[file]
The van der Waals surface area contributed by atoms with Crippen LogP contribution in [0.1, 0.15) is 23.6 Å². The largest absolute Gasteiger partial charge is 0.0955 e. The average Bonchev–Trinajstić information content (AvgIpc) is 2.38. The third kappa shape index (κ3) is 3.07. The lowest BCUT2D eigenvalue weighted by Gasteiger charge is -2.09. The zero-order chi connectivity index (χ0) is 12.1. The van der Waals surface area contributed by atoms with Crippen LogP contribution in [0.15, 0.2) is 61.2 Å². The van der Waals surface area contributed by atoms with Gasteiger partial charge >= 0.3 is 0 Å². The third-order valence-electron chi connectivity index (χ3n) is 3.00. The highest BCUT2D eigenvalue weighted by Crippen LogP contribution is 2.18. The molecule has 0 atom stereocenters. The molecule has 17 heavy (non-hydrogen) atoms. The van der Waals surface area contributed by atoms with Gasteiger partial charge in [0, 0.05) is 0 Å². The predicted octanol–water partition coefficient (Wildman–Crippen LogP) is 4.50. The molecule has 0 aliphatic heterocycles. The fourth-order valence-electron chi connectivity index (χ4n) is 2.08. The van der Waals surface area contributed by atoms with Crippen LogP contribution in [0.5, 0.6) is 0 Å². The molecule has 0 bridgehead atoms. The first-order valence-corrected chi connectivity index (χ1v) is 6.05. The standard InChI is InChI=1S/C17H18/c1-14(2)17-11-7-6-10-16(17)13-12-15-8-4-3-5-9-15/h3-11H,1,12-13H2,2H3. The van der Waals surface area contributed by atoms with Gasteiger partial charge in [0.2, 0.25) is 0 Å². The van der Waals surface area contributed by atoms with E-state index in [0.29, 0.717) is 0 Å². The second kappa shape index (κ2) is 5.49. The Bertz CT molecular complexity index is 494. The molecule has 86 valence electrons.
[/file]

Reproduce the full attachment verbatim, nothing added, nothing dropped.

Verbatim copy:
The van der Waals surface area contributed by atoms with Crippen LogP contribution in [0.1, 0.15) is 23.6 Å². The largest absolute Gasteiger partial charge is 0.0955 e. The average Bonchev–Trinajstić information content (AvgIpc) is 2.38. The third kappa shape index (κ3) is 3.07. The lowest BCUT2D eigenvalue weighted by Gasteiger charge is -2.09. The zero-order chi connectivity index (χ0) is 12.1. The van der Waals surface area contributed by atoms with Crippen LogP contribution in [0.15, 0.2) is 61.2 Å². The van der Waals surface area contributed by atoms with Gasteiger partial charge >= 0.3 is 0 Å². The third-order valence-electron chi connectivity index (χ3n) is 3.00. The highest BCUT2D eigenvalue weighted by Crippen LogP contribution is 2.18. The molecule has 0 atom stereocenters. The molecule has 17 heavy (non-hydrogen) atoms. The van der Waals surface area contributed by atoms with Gasteiger partial charge in [0, 0.05) is 0 Å². The predicted octanol–water partition coefficient (Wildman–Crippen LogP) is 4.50. The molecule has 0 aliphatic heterocycles. The fourth-order valence-electron chi connectivity index (χ4n) is 2.08. The van der Waals surface area contributed by atoms with Crippen LogP contribution in [0.5, 0.6) is 0 Å². The molecule has 0 bridgehead atoms. The first-order valence-corrected chi connectivity index (χ1v) is 6.05. The standard InChI is InChI=1S/C17H18/c1-14(2)17-11-7-6-10-16(17)13-12-15-8-4-3-5-9-15/h3-11H,1,12-13H2,2H3. The van der Waals surface area contributed by atoms with Gasteiger partial charge in [0.2, 0.25) is 0 Å². The van der Waals surface area contributed by atoms with E-state index in [0.29, 0.717) is 0 Å². The second kappa shape index (κ2) is 5.49. The Bertz CT molecular complexity index is 494. The molecule has 86 valence electrons.